As a two-woman team (with the help of a lot of #TeamTCC minions) we know a thing or two about working with a partner. In fact, it’s the topic we get asked about the most frequently.
- How did we know it was a good fit?
- How do we work together?
- How do we handle conflict?
While it’s difficult to put into words (sometimes you just know), there are three key foundations that we know are at play. It’s these three things that work well together to make the big picture work. If one of these pieces were out of line then we’re in serious trouble.
So if a collaboration or even an official partnership has been on your radar be sure to ask yourself these three questions first.
Are your goals inline?
We start here, because if we’re being honest every other thing can be work on and adjusted. But you can’t really change your big dreams or goals. You can’t ignore them and you can’t work towards someone else’s dream.
Now, we’re not talking about what one of you might be nervous or scared to do (like public speaking or writing a book), we’re talking big picture. We’re talking financial goals, lifestyle goals, missions and legacies.
If you own a shop and one of you wants to maintain local mom & pop status, but the other wants to be featured in Vogue and have a line in Nordstrom - there’s going to be conflict.
If one of you wants to make a million dollars before they turn 40, but the other wants to just have a little extra money to travel with - there’s going to be conflict.
There’s nothing wrong with any of these scenarios, but the important thing to realize is that each of them have completely different business strategies to make them happen.
So if you’ve got a business partnership in mind it’s time to ask this question. Get real and be honest - there’s no point in holding anything back.
This conversation was one of the most eye opening for both of us. We were sitting on the office floor talking about the dreams we had for our life and business.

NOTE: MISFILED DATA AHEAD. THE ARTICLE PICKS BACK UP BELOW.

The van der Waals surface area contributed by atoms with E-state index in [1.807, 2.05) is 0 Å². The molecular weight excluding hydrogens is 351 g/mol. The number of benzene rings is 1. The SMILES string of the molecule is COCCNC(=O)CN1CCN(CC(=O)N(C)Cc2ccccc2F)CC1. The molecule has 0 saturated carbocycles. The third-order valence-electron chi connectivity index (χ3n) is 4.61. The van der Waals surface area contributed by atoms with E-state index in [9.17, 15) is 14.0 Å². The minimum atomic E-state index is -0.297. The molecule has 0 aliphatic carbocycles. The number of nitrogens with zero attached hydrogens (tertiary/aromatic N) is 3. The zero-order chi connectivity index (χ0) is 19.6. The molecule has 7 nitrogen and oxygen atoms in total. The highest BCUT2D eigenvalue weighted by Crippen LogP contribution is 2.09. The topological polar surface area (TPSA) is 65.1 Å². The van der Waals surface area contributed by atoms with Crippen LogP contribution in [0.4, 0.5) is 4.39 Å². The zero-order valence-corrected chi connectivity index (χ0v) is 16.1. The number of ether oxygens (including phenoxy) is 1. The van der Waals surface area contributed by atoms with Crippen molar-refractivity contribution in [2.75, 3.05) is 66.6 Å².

They were nearly identical.
Being on the same page with our hopes & dreams made the brainstorming and action plans easier. We knew we were both working towards the same goal so the strategy behind our moves would be cohesive.
Do you know your weaknesses?
We’re not just talking about the Meyer’s Briggs Assessment or the Color Test to see what your strengths and weaknesses are (although that’s a great place to start). We’re asking you to dig deep and know what you’re truly not great at.
Know your weaknesses and know them well.
Know them well enough that you can check them off with your fingers in a conversation with you future business partner.
If you know what you’re truly bad at it helps with a lot of things like:
- You won’t have to do those things (because you suck at it). If you’re bad at math maybe you shouldn’t be in charge of the books. If you’re bad at closing the deal maybe you shouldn’t cold call clients.
- Your business partner won’t have to point them out to you. This one is huge. There’s nothing fun about telling someone that maybe they’re not that great at something. Don’t put your business partner in this awkward and uncomfortable position, bring these things up yourself.
- Your business won’t suffer from it. You’ll be able to do the things that you truly shine with and your business will be able to move forward faster. There’s no sense in correcting a mistake that you can prevent in the first place.
Know your weaknesses, babe.
What about theirs?
This is the harmonizing secret sauce. If you know your businesses partner’s weaknesses (even the ones they don’t know about) you two will be floating on a cloud of amazing business cohesion.
This isn’t about keeping a tally of the things they suck at. This isn’t even about telling them if it isn’t major.
This is about your expectations.
This is about you knowing what you’re getting.
It’s about you picking up the slack, giving it another eye, making an adjustment. And being okay with doing it.
It’s about you knowing they’re not the best speller so you go in and edit that post. Or knowing their tone might come off harsh so going in and making that comment nicer. Or reorganizing that workspace after they go through it because they’re kind of a slob.
It’s not about nitpicking their flaws or expecting them to “just do better next time”. We’re our own boss most likely because we hated that aspect from our old jobs. There’s no reason to recreate that environment in your own business.
So before you jump into a partnership because it seems like you’ll get double the work done, truly think about these questions.
We love our partnership and wouldn’t trade it for the world. There are days when we “get” each other 200% and some days where it’s more like we’re a bickering old couple.
We know that our business has grown because of our partnership and not in spite of it. For that we’re happy.
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